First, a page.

“A truly professional content marketing freelancer will concern themselves with not only writing a strong piece, but also [with] the promotion of the piece,” one participant said. “[They will] come to the table with ideas to make it perform better, and think through things like formatting, [keyword] optimization and even image selection. Needless to say, it’s much harder to find a content marketing freelancer… than it is to find a great freelance writer.”

Something to think about.

MAJOR RED FLAGS:

5.) You can’t write an email

Shockingly, writers who can’t even write an email pitch are an apparently all-too-common phenomenon. One company that hires freelance writers on a regular basis said this of the emails they receive from writers: “a shocking number of them have egregious spelling and grammar errors. Many others adopt a strange tone, or read like templates.”

Who’d have thought that something this rudimentary – your first ever contact with a potential new freelance writing client – could be where you stumble and fall.

You may have even conceived a well-written email, proofread it and ensured it’s free of grammatical and spelling errors, but the tone of it just reads like you’re crazy, uninterested – or worse – a robot.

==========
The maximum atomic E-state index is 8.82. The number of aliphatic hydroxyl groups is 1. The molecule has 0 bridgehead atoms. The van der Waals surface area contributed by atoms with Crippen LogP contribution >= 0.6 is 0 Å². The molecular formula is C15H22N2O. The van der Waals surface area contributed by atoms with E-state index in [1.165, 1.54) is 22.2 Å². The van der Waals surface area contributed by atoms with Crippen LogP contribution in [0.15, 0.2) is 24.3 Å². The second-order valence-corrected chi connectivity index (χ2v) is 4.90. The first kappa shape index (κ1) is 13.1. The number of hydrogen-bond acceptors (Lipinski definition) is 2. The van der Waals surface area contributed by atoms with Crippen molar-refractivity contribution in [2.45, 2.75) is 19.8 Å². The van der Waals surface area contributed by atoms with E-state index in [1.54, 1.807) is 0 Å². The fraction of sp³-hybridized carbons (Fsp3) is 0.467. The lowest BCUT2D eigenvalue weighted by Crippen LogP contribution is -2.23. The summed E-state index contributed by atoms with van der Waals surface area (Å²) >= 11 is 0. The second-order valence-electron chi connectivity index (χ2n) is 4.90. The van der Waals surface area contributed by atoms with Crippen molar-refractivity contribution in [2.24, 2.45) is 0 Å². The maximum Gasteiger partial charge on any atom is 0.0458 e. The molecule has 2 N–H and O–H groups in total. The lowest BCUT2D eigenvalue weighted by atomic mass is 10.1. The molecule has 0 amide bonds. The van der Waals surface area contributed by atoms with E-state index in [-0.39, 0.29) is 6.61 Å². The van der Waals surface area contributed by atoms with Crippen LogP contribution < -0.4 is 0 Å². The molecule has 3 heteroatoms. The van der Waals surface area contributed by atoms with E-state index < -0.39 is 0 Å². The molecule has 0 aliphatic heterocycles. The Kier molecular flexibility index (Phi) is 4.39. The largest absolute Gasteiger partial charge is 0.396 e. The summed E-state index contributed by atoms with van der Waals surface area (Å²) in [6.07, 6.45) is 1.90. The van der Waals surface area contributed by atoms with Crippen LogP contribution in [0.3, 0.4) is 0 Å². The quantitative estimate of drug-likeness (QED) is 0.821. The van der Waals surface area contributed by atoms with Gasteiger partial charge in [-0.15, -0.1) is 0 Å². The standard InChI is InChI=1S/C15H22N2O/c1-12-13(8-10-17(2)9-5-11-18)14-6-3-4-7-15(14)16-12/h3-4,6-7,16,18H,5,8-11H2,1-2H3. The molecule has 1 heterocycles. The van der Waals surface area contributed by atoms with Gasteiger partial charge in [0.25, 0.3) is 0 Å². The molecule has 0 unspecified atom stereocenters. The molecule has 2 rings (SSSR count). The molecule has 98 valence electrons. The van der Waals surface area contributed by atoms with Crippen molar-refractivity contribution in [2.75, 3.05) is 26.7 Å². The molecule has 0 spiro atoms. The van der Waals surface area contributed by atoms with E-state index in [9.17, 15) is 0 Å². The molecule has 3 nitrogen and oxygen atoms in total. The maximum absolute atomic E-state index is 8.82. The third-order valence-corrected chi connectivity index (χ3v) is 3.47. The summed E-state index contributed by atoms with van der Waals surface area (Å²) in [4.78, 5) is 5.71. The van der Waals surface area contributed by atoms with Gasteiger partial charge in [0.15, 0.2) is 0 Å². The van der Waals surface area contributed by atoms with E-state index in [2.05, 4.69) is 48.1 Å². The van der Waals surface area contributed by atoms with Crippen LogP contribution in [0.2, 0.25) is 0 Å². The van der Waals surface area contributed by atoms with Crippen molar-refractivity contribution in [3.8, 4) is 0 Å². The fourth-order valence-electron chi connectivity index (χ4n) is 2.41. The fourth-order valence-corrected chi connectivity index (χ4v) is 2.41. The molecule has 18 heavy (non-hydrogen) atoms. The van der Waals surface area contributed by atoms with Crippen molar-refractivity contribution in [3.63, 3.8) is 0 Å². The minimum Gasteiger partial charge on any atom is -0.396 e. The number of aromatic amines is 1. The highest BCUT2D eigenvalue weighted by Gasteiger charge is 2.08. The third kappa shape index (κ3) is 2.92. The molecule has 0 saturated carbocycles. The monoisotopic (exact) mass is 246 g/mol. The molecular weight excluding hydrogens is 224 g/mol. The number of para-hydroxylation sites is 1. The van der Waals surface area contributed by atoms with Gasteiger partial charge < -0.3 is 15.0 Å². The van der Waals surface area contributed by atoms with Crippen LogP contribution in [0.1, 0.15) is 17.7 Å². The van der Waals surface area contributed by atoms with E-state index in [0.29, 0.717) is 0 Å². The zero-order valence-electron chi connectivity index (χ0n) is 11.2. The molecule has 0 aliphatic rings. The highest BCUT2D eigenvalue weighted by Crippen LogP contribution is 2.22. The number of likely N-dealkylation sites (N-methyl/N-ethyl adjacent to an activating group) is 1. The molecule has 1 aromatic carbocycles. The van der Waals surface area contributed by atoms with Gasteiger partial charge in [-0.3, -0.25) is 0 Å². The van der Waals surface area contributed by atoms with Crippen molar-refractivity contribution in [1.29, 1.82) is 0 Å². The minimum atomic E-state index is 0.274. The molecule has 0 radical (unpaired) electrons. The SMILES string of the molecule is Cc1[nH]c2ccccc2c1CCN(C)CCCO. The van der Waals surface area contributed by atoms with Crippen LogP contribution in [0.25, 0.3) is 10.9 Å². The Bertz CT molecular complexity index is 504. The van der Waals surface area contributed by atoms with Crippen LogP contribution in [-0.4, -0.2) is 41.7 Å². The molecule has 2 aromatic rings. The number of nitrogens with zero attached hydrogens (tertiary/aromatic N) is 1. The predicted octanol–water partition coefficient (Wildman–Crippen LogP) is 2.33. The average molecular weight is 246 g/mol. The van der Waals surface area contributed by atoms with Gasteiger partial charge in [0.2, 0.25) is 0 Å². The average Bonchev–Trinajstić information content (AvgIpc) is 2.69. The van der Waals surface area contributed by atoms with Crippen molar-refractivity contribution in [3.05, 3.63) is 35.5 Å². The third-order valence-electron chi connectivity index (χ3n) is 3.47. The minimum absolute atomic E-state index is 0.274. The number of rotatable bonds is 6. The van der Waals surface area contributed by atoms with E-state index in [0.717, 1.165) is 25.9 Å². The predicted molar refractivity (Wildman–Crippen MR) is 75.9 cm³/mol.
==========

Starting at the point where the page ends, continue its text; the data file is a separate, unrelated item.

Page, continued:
(Yep, I cover exactly what to say in your email pitches to clients in my freelance writing course too. Who’d have thought it, right?)

6.) You’re unresponsive

Before you skim over this one because it’s not relevant to you – you’re always on your email, right? – it may be worth reading a little further…

Apparently there are three red flag tell-tale signs that suggest to potential new clients you may become unresponsive later. These include an initial lack of communication on a project, an unwillingness to receive feedback and suggestions, as well as committing the cardinal sin of actually missing a deadline.

“I’ve had people simply drop off the map for days or weeks at a time, with not a single word of explanation,” said Software Advice’s own Victoria Garment. “There are[…]signs to gauge how reliable someone will be from the start, [such as]: Do they sign the contract and send it back within hours? Do they proactively email you updates?”